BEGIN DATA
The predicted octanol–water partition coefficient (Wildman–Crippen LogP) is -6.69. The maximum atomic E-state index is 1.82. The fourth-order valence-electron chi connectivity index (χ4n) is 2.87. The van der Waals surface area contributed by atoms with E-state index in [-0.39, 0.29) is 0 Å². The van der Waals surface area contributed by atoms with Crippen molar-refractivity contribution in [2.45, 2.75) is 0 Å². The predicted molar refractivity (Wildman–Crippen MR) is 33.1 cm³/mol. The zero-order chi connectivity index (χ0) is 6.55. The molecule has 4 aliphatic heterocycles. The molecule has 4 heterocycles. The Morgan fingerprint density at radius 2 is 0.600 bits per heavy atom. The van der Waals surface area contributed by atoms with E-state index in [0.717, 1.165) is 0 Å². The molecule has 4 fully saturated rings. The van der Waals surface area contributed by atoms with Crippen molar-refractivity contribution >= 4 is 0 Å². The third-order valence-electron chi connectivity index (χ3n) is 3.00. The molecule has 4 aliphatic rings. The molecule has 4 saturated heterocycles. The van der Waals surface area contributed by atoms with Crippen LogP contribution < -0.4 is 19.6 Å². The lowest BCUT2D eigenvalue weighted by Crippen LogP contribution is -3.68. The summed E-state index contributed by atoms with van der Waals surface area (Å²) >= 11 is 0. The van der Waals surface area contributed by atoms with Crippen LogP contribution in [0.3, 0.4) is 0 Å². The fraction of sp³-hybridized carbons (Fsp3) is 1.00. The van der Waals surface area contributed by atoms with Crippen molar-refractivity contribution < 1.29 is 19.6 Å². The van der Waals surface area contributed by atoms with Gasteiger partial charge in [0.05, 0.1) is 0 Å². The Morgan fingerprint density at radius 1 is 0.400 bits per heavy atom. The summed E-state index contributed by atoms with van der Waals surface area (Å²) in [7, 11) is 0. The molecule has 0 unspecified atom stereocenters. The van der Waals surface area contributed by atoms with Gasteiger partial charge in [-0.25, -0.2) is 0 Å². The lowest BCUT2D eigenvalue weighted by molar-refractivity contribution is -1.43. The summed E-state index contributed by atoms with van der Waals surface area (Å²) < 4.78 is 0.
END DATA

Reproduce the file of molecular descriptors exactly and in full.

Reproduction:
The predicted octanol–water partition coefficient (Wildman–Crippen LogP) is -6.69. The maximum atomic E-state index is 1.82. The fourth-order valence-electron chi connectivity index (χ4n) is 2.87. The van der Waals surface area contributed by atoms with E-state index in [-0.39, 0.29) is 0 Å². The van der Waals surface area contributed by atoms with Crippen molar-refractivity contribution in [2.45, 2.75) is 0 Å². The predicted molar refractivity (Wildman–Crippen MR) is 33.1 cm³/mol. The zero-order chi connectivity index (χ0) is 6.55. The molecule has 4 aliphatic heterocycles. The molecule has 4 heterocycles. The Morgan fingerprint density at radius 2 is 0.600 bits per heavy atom. The van der Waals surface area contributed by atoms with E-state index in [0.717, 1.165) is 0 Å². The molecule has 4 fully saturated rings. The van der Waals surface area contributed by atoms with Crippen molar-refractivity contribution >= 4 is 0 Å². The third-order valence-electron chi connectivity index (χ3n) is 3.00. The molecule has 4 aliphatic rings. The molecule has 4 saturated heterocycles. The van der Waals surface area contributed by atoms with Crippen LogP contribution < -0.4 is 19.6 Å². The lowest BCUT2D eigenvalue weighted by Crippen LogP contribution is -3.68. The summed E-state index contributed by atoms with van der Waals surface area (Å²) >= 11 is 0. The van der Waals surface area contributed by atoms with Crippen LogP contribution in [0.3, 0.4) is 0 Å². The fraction of sp³-hybridized carbons (Fsp3) is 1.00. The van der Waals surface area contributed by atoms with Crippen molar-refractivity contribution < 1.29 is 19.6 Å². The van der Waals surface area contributed by atoms with Gasteiger partial charge in [0.05, 0.1) is 0 Å². The Morgan fingerprint density at radius 1 is 0.400 bits per heavy atom. The summed E-state index contributed by atoms with van der Waals surface area (Å²) in [7, 11) is 0. The molecule has 0 unspecified atom stereocenters. The van der Waals surface area contributed by atoms with Gasteiger partial charge in [-0.25, -0.2) is 0 Å². The lowest BCUT2D eigenvalue weighted by molar-refractivity contribution is -1.43. The summed E-state index contributed by atoms with van der Waals surface area (Å²) < 4.78 is 0.